UK-based energy company Centrica has confirmed that it is in discussions with a "third party" with a view to taking a minority ownership position in UK nuclear generator British Energy (BE).
According to Centrica, such a move would be contingent on various conditions including the unnamed third party - thought to be EdF - successfully acquiring BE. It says that if it does not manage to reach an agreement with the third party, or if the third party's offer for BE does not go ahead, Centrica "might consider a number of alternatives" respecting BE. These could include long term power offtake arrangements, participation in potential new nuclear partnerships, or even a merger of Centrica and BE. Centrica is keen to point out that it is not at present in discussion with BE over any of the alternatives.
|Centrica's Rough gas storage facility. The company is not directly
involved in nuclear power - yet
The disclosure was made under the direction of the UK Panel on Takeovers and Mergers. Under the code of practice covering takeovers, any person who becomes "interested" in 1% or more of either Centrica or British Energy is required to publicly disclose the fact.
Only days ago EdF's bid to buy BE failed when BE's shareholders rejected it, much to the disappointment of the UK government which holds 32.5% in the company. According to business and enterprise minister John Hutton, the government was ready to accept the French company's offer.
Centrica has previously made its interest in gaining a foothold in the nuclear industry clear, and it recently took a controlling stake in the Belgian firm SPE, which has rights to offtake 535 MWe of nuclear power generated by Electrabel. Press speculation on possible talks between Centrica and EdF, BE, or both, has been rife, but it appears the British government is still in favour of a sale to EdF. According to a spokesman from the department of business and enterprise quoted in The Times, "The Secretary of State said on Friday the EdF deal would have been a good fit. That remains our view and the parties are still in discussion. Our clear preference is for a business with experience of new nuclear build." Centrica, whose existing interests are firmly non-nuclear, clearly does not fit that description.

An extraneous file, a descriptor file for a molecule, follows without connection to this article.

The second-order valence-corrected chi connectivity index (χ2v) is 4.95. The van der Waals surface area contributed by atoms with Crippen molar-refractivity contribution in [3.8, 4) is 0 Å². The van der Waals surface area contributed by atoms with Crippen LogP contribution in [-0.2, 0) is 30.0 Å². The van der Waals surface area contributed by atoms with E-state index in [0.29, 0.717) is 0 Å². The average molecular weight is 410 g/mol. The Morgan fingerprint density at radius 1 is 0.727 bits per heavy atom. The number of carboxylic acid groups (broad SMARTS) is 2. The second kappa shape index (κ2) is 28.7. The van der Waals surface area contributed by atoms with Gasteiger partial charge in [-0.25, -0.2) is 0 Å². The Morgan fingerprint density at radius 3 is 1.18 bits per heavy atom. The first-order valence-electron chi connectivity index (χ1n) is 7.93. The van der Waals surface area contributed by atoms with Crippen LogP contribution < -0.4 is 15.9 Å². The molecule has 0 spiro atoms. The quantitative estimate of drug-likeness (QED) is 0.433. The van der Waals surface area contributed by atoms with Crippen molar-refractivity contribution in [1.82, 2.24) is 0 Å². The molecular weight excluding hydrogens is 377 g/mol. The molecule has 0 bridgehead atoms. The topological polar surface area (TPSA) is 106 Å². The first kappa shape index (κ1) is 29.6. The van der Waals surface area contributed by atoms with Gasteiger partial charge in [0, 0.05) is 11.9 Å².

BE operates eight of the UK's nuclear power reactors including the country's only pressurized water reactor but its sites, which are prime candidates for new plants, rather than its generating portfolio, are a major attraction to potential buyers. However, BE sites are far from being the only option open to potential constructors trying to gain a toehold in what could be a lucrative new-build market. Earlier this year, the UK's Nuclear Decommissioning Authority (NDA) began the process of making land next to its sites available on the open market. The NDA's sites include those occupied by the country's Magnox reactors, most of which are now being decommissioned and which would also be suitable for new construction. EdF has also already purchased privately-owned land near two existing UK nuclear power plants.